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Positive Behavioral Interventions and Supports and the Perceptions of Middle School Teachers: What Works during Implementation of a School-Wide System of Positive Behavioral Interventions and Supports
According to Jensen (2016), the number of students affected by poverty is accelerating and continues to grow. Many children growing up in poverty experience anxiety, irritability, aggression, or are in need of positive adult relationship (Collins et al., 2010), Schools are looking to proven research-based behavioral support frameworks, such as PBiS, to help students of poverty with academic and behavioral development. A majority of research on the PBiS lacks descriptive insight from stakeholders responsible for implementation of the framework in schools. Therefore, studies are needed to explore the perceptions of stakeholders to determine effective behavioral practices to help students of poverty. The purpose of this study was to examine interventions and supports of the PBiS model, as based on middle school teachers’ perceptions, that affect academic and behavioral outcomes for students in Title I middle schools. This qualitative, multisite case study interviewed sixteen teachers from four Title I middle schools in the second largest school district in Nebraska about effective interventions and supports for the PBiS model. Using a descriptive coding process, five themes emerged: 1) “buy-in” by teachers is more likely to occur with a clear understanding of purpose and process for the model, 2) building staff capacity increases successful implementation, 3) Tier 1 supports focus on prevention, 4) early identification and communication aid in supporting students receiving Tier 2 resources, and 5) collaborative teams are important to Tier 3 students receiving comprehensive, intensive supports. The results of this study suggest that the PBiS model supports student achievement by promoting an increase in positive student behavior school-wide, gains in classroom student engagement, and improvement in school climate. Implications of the study indicate that knowing what motivates and supports teachers increases chances for successful implementation of the PBiS model. Lastly, when schools and districts know what interventions and supports are useful for each tier of the PBiS framework, the chances for students of poverty experiencing social and academic success increases.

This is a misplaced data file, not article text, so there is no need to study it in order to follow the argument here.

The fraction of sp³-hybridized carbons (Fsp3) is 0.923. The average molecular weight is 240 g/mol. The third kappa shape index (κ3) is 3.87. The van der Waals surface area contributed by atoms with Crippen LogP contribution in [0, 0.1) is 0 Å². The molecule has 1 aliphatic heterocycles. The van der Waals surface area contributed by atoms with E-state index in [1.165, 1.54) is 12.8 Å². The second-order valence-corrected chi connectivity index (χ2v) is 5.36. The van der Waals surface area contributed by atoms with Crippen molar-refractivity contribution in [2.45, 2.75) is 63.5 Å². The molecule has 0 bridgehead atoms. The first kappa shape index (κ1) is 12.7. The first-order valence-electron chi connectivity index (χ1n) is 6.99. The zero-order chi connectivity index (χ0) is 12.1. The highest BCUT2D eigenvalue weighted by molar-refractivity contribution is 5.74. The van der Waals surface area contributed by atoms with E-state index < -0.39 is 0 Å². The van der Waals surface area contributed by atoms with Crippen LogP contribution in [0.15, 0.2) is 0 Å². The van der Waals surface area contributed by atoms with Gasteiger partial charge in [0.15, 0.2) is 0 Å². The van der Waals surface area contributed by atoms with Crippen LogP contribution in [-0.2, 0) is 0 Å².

Educational administration|Middle School education|Teacher education
Soucie, Jeffrey L, "Positive Behavioral Interventions and Supports and the Perceptions of Middle School Teachers: What Works during Implementation of a School-Wide System of Positive Behavioral Interventions and Supports" (2019). ETD collection for University of Nebraska - Lincoln. AAI22589152.